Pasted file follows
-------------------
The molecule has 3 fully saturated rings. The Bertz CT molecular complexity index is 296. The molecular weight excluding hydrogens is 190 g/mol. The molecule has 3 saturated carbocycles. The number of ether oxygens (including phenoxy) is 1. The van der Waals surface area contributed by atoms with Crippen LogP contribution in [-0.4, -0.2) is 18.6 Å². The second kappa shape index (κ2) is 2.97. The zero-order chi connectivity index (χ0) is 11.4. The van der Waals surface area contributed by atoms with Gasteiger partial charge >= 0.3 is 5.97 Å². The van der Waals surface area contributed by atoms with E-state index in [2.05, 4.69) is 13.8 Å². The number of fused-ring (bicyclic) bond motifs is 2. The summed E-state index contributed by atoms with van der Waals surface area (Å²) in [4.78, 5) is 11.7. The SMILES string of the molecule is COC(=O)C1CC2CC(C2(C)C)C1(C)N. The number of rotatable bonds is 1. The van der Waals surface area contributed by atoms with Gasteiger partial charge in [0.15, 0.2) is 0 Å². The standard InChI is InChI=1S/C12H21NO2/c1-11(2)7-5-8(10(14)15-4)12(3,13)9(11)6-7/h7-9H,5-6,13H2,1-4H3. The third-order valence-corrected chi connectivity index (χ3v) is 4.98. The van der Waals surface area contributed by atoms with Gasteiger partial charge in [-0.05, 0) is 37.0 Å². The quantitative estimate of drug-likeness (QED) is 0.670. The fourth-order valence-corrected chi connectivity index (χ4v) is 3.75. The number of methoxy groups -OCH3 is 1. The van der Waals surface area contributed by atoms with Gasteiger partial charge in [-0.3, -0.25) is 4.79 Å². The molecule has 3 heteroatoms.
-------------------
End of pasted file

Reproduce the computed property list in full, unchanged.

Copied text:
The molecule has 3 fully saturated rings. The Bertz CT molecular complexity index is 296. The molecular weight excluding hydrogens is 190 g/mol. The molecule has 3 saturated carbocycles. The number of ether oxygens (including phenoxy) is 1. The van der Waals surface area contributed by atoms with Crippen LogP contribution in [-0.4, -0.2) is 18.6 Å². The second kappa shape index (κ2) is 2.97. The zero-order chi connectivity index (χ0) is 11.4. The van der Waals surface area contributed by atoms with Gasteiger partial charge >= 0.3 is 5.97 Å². The van der Waals surface area contributed by atoms with E-state index in [2.05, 4.69) is 13.8 Å². The number of fused-ring (bicyclic) bond motifs is 2. The summed E-state index contributed by atoms with van der Waals surface area (Å²) in [4.78, 5) is 11.7. The SMILES string of the molecule is COC(=O)C1CC2CC(C2(C)C)C1(C)N. The number of rotatable bonds is 1. The van der Waals surface area contributed by atoms with Gasteiger partial charge in [0.15, 0.2) is 0 Å². The standard InChI is InChI=1S/C12H21NO2/c1-11(2)7-5-8(10(14)15-4)12(3,13)9(11)6-7/h7-9H,5-6,13H2,1-4H3. The third-order valence-corrected chi connectivity index (χ3v) is 4.98. The van der Waals surface area contributed by atoms with Gasteiger partial charge in [-0.05, 0) is 37.0 Å². The quantitative estimate of drug-likeness (QED) is 0.670. The fourth-order valence-corrected chi connectivity index (χ4v) is 3.75. The number of methoxy groups -OCH3 is 1. The van der Waals surface area contributed by atoms with Gasteiger partial charge in [-0.3, -0.25) is 4.79 Å². The molecule has 3 heteroatoms.